Ash sleeps on a single mattress with his two children. Australia’s rental crisis leaves it feeling like a failure

Struggling Australians across the country are revealing their heartache amid an ongoing crisis in the rental market.

A young father from Adelaide told 7NEWS he applied for more than 360 properties in recent months, to no avail.

Hear Ash’s emotional story in the video player above

Watch the latest news on Channel 7 or stream for free on 7plus >>

Ash Brown says he and his family have been homeless for five months now, and he feels like he’s let down his two children.

“We really wanted to be in a house for my son’s fifth birthday, which is tomorrow, but it doesn’t look like that’s going to happen,” he said.

Ash Brown says he had been looking for a rental property for five months. Credit: 7NEWS

Brown said he and his young family shared a single mattress at their grandmothers’ house as they desperately searched for a home.

“I feel like I’m letting my children down by not being able to provide them with a home even though I’m doing everything I can,” he said.

A growing problem

Michelle Gegenhuber, executive managing director of Believe Housing Australia, said 7NEWS more people were currently on the brink of homelessness than pre-pandemic levels.

“What we’re seeing post-COVID is a whole new wave of homelessness,” she said.

“People who have never touched the homelessness system are now experiencing it due to cost of living pressures.”

Even motel rooms in Brisbane are starting to fill up with prospective tenants. File picture. Credit: AAP

Gegenhuber suggests a number of factors have created a “perfect storm” for a rental crisis in Australia.

“Low affordability and availability of rents, low incomes, a booming real estate market and the effects of COVID-19 have all played their part in creating a perfect storm of high need and low supply,” said Gegenhuber said in a statement on the Believe Housing website.

“With secure jobs becoming harder to find, vulnerable groups such as seniors, low-income people, First Nations people, youth, and people who are ill or disabled find themselves forced into homelessness.

In reality, Anglicare Australia 2022 Rental Affordability Overview discovered some sobering statistics when analyzing how many rental properties are available that people in low-income groups can actually afford to rent across the country

The study found that out of 46,000 rental adverts across countries, only eight were affordable for someone on JobSeeker, and only one advert was affordable for someone on Youth Allowance.

For full-time workers on minimum wage, 778 rents were affordable, and for those on old-age pension, only 336 were affordable.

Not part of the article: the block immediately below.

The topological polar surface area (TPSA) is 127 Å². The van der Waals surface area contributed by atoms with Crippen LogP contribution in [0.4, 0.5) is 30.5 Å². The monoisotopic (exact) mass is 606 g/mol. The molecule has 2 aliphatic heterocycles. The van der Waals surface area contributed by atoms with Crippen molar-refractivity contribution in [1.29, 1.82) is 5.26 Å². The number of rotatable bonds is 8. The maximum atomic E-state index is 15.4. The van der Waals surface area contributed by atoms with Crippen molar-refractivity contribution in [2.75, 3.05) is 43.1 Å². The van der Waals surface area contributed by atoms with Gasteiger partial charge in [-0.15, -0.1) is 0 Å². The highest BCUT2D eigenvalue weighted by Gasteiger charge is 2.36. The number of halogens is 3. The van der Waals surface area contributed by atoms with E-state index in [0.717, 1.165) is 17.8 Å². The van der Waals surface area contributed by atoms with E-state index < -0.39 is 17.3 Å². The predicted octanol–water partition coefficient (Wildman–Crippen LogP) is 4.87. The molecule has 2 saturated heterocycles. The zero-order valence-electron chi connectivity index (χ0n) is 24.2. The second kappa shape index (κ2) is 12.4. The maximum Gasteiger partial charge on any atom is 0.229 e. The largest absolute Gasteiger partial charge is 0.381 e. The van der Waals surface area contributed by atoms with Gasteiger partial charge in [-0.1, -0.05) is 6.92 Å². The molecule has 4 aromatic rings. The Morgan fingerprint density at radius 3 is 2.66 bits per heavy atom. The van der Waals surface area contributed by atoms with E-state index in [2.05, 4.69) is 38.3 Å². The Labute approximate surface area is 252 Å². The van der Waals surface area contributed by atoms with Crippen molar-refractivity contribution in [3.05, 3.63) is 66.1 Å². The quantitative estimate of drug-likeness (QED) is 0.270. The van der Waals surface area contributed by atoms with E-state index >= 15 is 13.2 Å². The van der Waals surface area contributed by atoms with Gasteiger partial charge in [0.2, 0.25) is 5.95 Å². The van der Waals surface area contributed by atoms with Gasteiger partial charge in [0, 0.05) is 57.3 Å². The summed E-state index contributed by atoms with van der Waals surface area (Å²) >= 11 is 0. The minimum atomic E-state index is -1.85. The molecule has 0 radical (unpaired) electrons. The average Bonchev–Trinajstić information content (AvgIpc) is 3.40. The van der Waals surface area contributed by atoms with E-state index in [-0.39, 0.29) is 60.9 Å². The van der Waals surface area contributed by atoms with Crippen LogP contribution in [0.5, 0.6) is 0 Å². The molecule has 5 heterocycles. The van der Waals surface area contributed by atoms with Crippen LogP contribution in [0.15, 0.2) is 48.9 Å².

In Sydney, the rental vacancy rate fell to a historic low of 1.4%. Credit: AAP

Specifically, in Sydney, according to the most recent Domain Datathe rental vacancy rate fell to a historic low of 1.4% in May.

“It’s truly appalling for thousands of vulnerable families,” said Mark Degotardi of the Community Housing Industry Association of NSW.

Similarly, in Queensland, Karyn Walsh of homelessness organization Micah Projects in Brisbane said even motel rooms were starting to fill up with desperate rental seekers.

“The supply of affordable rental housing is at an all-time low,” she said.

“We’ve never seen it so tight, both on the emergency side and on the supply of long-term affordable housing.”

Families taking desperate measures

Meanwhile, in Perth, a struggling family appears to have taken drastic measures just to secure a roof over their heads.

CCTV footage showed the young family – a mum, dad, their toddler and an older child breaking into an Airbnb property for the night.

Davinia Gillard, manager of short-term rental properties in Perth, believes the family’s motivation for the five hours spent inside the house was to tend to necessities.

A young family have been caught on CCTV breaking into an Airbnb seemingly just for a roof over their heads, underscoring the stark reality of WA’s rental shortage.

A young family have been caught on CCTV breaking into an Airbnb seemingly just for a roof over their heads, underscoring the stark reality of WA’s rental shortage.

“They used the bath, which we thought was unusual. Looks like they came in and bathed their kids in the tub,” Gillard told 7NEWS of the incident last Monday.

“And they also did laundry because there was actually a kid’s shirt left in the machine after it was washed.

“They took a lot of things from the pantry, like tea, coffee, sugar. They took four mugs which is unusual, pillows, doonas and the two lamps. These aren’t your everyday rogues looking for a quick smash-and-grab.

Comments are closed.